Finally you must remain positive, children so quickly pick up on our anxiety, I'm assuming you both choose boarding, that's it's not been forced on you. When you both looked around you must have liked what you saw, keep reminding yourself and your DD about this, what's positive about boarding e.g. able to do an activity she wouldn't normally have the chance to do. Don't let the longish gap between now and starting in September be a time where she becomes increasingly worried about her choice. Ask the school if you could have the contact details of at least one other girl in her year who will be starting with her in September, most parents jump at the chance, or if the school aren't keen to give you others children contact details (some aren't) give them your details and ask the school to pass them onto to a couple of parents try to arrange to meet up a few times so at least so that when she starts she will know someone.

Forlornhope Wed 30-Apr-14 06:36:32

"Don't call her"
Why not just have your kid living at home with you? There's an idea.

schoolnurse Wed 30-Apr-14 06:45:01

Forlonhope well that's a constructive comment that I'm sure the OP will find really helpful. Do you have any other pearls of wisdom to encourage and help the OP's DD settle into her new school?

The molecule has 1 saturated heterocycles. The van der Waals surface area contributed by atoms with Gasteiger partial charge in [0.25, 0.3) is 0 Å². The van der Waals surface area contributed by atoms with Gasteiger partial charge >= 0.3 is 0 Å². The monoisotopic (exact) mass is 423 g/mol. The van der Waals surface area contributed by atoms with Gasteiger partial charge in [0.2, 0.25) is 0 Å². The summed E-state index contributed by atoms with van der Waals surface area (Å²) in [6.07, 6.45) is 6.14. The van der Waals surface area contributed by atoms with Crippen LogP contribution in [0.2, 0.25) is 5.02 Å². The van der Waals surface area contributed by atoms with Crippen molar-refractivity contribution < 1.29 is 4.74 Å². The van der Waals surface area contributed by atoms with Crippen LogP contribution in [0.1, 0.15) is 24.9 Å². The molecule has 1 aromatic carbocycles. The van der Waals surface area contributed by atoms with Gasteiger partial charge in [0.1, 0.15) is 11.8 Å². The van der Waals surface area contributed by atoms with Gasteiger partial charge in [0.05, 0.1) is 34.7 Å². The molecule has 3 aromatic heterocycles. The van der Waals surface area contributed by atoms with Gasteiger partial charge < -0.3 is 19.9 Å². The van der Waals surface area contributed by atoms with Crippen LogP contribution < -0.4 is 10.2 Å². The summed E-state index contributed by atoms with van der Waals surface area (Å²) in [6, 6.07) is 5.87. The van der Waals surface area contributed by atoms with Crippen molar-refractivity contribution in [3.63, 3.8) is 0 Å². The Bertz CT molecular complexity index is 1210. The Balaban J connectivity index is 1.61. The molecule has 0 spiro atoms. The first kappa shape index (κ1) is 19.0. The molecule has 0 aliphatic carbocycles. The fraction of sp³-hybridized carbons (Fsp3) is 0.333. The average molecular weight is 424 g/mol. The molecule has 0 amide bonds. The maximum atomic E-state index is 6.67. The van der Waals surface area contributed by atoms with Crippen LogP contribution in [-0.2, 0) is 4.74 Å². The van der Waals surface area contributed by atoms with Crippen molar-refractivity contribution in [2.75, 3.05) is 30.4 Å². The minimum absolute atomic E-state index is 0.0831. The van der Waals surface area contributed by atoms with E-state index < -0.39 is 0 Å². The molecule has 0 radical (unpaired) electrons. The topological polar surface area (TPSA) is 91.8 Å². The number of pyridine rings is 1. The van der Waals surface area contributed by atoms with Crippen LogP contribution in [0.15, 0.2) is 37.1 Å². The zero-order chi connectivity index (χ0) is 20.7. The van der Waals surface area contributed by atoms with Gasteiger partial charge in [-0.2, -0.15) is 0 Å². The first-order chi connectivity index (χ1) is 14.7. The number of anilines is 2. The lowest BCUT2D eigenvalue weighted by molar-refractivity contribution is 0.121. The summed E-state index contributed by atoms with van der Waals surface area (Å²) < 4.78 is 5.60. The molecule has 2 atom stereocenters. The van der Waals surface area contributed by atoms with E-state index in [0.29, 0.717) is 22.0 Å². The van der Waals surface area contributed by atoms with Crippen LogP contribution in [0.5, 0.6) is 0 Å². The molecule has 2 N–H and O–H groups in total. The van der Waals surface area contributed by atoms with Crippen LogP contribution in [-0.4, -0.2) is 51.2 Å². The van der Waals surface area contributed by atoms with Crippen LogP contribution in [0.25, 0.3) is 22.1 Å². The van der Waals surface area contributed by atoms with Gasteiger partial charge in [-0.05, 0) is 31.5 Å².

People choose boarding for a whole variety of reasons, you may not like it and your DC's may not want to board but many children of all ages do board and have a wonderful time. Boarding equips children with very valuable life skills that will stand them in good stead when they are adults both in their personal lives and work lives, it also provides many with opportunities they wouldn't have normally. No one should be forced to board but just because you don't like it or agree with it doesn't mean others feel the same or have negative experiences.

Artus Wed 30-Apr-14 06:59:47

Please be careful over this. Obviously take the advice that others have given and speak to the house staff about helping her settle. But please listen to her if she does not settle.

Three years of desperate unhappiness at boarding school, dismissed by the school and my parents has scarred my life, undermined my confidence and damaged my relationship with my parents permanently. Forty years later I cannot easily speak about it or visit the village where the school was.